“When God’s word is done in God’s way for God’s glory, it will not lack for God’s supply.” (Hudson Taylor)

Paul ended his letter with greetings to all the saints, especially those in Caesar’s household. Nero was the reigning emporer, or Caesar,  at the time. He was a cruel, brutal leader who tortured Christians in bizzare and grotesque ways. Yet in Nero’s very household there were believers and Paul sent his greetings and encouragement to them.

Paul began his letter with a greeting of grace (Phil. 1:2) and ended his message with grace (Phil. 4:23). Paul gave us a glimpse of his heart in the letter to the Philippians. Although he was a great thinker and theologian, Paul loved people and rejoiced over and over in his relationships within the body of believers. He showed us what a mature believer looks like and how to shine like stars in the midst of a perverted and crooked generation.

Thanks be to God!

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Shine Like Stars Week 13 Recap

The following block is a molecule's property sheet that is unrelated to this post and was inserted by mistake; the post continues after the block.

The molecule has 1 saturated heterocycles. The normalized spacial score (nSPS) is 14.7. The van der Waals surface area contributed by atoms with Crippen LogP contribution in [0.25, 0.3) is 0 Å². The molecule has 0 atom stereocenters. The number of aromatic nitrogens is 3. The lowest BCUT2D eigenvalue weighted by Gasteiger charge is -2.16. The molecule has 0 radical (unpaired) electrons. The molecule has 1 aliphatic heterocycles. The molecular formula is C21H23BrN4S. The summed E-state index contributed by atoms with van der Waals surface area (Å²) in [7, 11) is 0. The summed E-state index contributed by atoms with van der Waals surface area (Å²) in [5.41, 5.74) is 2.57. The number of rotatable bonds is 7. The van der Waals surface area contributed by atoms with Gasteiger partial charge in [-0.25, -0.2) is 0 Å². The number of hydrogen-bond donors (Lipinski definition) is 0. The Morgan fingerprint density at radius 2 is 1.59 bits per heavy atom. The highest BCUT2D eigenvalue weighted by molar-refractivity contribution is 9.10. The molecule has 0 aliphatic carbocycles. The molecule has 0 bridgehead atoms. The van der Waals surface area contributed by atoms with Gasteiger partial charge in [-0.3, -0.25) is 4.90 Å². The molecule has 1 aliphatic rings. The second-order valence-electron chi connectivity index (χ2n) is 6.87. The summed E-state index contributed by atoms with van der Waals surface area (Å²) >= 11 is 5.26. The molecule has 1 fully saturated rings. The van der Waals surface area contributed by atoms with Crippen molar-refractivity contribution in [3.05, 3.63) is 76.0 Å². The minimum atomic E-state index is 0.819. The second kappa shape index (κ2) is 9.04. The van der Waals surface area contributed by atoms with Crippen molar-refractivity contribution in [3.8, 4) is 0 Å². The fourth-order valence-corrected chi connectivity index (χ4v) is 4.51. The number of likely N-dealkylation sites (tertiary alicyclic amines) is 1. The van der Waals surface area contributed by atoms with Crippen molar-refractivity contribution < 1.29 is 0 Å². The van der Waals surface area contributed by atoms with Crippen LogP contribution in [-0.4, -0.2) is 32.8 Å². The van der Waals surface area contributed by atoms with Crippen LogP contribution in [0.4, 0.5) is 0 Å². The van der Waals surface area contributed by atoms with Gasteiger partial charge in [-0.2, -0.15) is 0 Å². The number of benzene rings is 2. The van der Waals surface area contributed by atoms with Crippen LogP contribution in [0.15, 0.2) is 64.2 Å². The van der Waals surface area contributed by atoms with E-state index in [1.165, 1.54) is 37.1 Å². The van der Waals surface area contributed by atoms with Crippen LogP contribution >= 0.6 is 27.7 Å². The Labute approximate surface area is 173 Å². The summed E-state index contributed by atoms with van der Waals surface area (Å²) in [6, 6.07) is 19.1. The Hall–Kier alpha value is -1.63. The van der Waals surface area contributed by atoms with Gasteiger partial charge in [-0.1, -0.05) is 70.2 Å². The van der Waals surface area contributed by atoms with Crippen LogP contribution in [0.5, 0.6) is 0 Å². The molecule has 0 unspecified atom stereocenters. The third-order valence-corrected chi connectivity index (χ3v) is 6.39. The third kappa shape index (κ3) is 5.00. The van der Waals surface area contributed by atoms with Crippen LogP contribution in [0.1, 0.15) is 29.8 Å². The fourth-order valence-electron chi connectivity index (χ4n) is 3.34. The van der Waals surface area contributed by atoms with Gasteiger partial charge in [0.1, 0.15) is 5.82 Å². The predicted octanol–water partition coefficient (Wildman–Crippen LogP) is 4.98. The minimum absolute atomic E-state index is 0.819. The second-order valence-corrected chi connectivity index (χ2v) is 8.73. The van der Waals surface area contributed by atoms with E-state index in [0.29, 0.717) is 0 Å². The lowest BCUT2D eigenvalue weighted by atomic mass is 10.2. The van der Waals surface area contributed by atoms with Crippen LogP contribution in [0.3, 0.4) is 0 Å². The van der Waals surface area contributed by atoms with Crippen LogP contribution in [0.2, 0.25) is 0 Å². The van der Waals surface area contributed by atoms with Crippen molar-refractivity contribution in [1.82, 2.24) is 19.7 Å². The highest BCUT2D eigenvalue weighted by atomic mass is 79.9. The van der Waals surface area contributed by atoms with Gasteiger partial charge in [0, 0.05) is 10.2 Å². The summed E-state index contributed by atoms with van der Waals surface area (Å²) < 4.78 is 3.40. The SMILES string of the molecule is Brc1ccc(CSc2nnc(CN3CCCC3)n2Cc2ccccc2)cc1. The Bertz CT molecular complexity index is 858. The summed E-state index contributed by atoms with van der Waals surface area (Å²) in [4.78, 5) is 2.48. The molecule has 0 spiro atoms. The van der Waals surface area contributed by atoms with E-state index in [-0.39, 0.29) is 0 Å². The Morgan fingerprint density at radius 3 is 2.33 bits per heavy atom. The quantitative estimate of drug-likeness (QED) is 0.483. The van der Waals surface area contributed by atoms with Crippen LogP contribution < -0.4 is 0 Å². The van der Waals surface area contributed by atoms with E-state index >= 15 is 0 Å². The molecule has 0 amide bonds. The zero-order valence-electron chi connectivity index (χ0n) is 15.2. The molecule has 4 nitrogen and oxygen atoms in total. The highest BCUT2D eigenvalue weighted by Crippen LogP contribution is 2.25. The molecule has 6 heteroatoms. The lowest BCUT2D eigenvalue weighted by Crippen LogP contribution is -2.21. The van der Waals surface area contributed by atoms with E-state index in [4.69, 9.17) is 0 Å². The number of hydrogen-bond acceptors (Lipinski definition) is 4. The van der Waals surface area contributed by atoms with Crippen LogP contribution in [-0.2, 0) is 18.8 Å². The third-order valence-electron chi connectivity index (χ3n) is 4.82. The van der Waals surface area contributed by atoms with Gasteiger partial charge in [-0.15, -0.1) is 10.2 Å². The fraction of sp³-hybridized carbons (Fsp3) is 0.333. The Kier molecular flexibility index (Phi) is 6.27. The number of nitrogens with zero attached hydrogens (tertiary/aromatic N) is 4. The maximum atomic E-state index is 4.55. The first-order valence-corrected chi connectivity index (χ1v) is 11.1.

Here is the recap from this week’s study on Philippians 4:10-13.

Paul was sitting in a Roman jail with only a Roman soldier for company. Then one day Epaphroditis showed up, his friend from far away Philippi, with gifts and encouragement from the Philippian church. That must have meant the world to Paul. It had been ten years since he had heard from these friends as they had lost track of Paul. This visit and gift made Paul “rejoice greatly”. (The word for “greatly” in the Greek is “mega”. Paul had mega-joy when Epaphroditis came.)

The Philippian church was held up as a model in Paul’s second letter to the Corinthians.  “In the midst of a very severe trial, their overflowing joy and their extreme poverty welled up in rich generosity. For I testify that they gave as much as they were able, and even beyond their ability. Entirely on their own, they urgently pleaded with us for the privilege of sharing in this service to the Lord’s people.” (2 Cor. 8:2-4)
These were people who experienced severe trials, yet had overflowing joy. These were people who lived in extreme poverty, yet gave beyond their means. In fact, they begged Paul to let them give!! Can you imagine someone standing up in church after the offering and saying, “Pastor, please pass the plate again! Please let us give more!” 

Paul talked a lot about contentment in this passage. What is contentment?
Dictionary: – satisfied with what one is or has, not wanting more or anything else.